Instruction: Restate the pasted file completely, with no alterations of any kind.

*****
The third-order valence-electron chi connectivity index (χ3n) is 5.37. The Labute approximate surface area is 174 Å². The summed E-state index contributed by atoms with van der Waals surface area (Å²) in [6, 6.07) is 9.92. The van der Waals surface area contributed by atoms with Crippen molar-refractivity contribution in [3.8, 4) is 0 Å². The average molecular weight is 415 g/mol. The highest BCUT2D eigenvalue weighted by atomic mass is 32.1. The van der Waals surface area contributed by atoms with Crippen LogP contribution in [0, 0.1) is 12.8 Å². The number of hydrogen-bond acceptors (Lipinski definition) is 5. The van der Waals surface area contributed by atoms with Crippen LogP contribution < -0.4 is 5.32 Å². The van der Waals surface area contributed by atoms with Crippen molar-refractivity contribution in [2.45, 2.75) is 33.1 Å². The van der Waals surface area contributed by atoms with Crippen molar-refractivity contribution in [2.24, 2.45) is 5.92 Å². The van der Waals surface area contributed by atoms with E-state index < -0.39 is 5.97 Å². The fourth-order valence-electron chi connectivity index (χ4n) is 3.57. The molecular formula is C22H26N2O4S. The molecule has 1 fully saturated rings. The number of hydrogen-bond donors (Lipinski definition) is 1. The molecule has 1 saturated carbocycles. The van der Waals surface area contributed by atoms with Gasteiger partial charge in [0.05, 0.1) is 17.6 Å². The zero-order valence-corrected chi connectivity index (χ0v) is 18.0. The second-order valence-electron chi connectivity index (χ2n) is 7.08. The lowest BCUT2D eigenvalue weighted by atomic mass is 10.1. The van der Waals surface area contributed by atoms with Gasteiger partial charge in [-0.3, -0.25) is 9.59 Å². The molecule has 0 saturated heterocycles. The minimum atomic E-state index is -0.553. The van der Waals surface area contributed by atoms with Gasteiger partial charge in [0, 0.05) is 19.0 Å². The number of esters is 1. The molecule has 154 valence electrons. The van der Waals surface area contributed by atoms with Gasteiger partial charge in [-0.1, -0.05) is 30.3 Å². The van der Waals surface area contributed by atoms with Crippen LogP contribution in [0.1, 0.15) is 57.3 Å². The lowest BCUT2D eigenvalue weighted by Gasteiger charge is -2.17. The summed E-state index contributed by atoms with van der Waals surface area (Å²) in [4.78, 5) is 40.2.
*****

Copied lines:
The third-order valence-electron chi connectivity index (χ3n) is 5.37. The Labute approximate surface area is 174 Å². The summed E-state index contributed by atoms with van der Waals surface area (Å²) in [6, 6.07) is 9.92. The van der Waals surface area contributed by atoms with Crippen molar-refractivity contribution in [3.8, 4) is 0 Å². The average molecular weight is 415 g/mol. The highest BCUT2D eigenvalue weighted by atomic mass is 32.1. The van der Waals surface area contributed by atoms with Crippen LogP contribution in [0, 0.1) is 12.8 Å². The number of hydrogen-bond acceptors (Lipinski definition) is 5. The van der Waals surface area contributed by atoms with Crippen LogP contribution < -0.4 is 5.32 Å². The van der Waals surface area contributed by atoms with Crippen molar-refractivity contribution in [2.45, 2.75) is 33.1 Å². The van der Waals surface area contributed by atoms with Crippen molar-refractivity contribution in [2.24, 2.45) is 5.92 Å². The van der Waals surface area contributed by atoms with E-state index < -0.39 is 5.97 Å². The fourth-order valence-electron chi connectivity index (χ4n) is 3.57. The molecular formula is C22H26N2O4S. The molecule has 1 fully saturated rings. The number of hydrogen-bond donors (Lipinski definition) is 1. The molecule has 1 saturated carbocycles. The van der Waals surface area contributed by atoms with Gasteiger partial charge in [0.05, 0.1) is 17.6 Å². The zero-order valence-corrected chi connectivity index (χ0v) is 18.0. The second-order valence-electron chi connectivity index (χ2n) is 7.08. The lowest BCUT2D eigenvalue weighted by atomic mass is 10.1. The van der Waals surface area contributed by atoms with Gasteiger partial charge in [-0.3, -0.25) is 9.59 Å². The molecule has 0 saturated heterocycles. The minimum atomic E-state index is -0.553. The van der Waals surface area contributed by atoms with Gasteiger partial charge in [0, 0.05) is 19.0 Å². The number of esters is 1. The molecule has 154 valence electrons. The van der Waals surface area contributed by atoms with Gasteiger partial charge in [-0.1, -0.05) is 30.3 Å². The van der Waals surface area contributed by atoms with Crippen LogP contribution in [0.1, 0.15) is 57.3 Å². The lowest BCUT2D eigenvalue weighted by Gasteiger charge is -2.17. The summed E-state index contributed by atoms with van der Waals surface area (Å²) in [4.78, 5) is 40.2.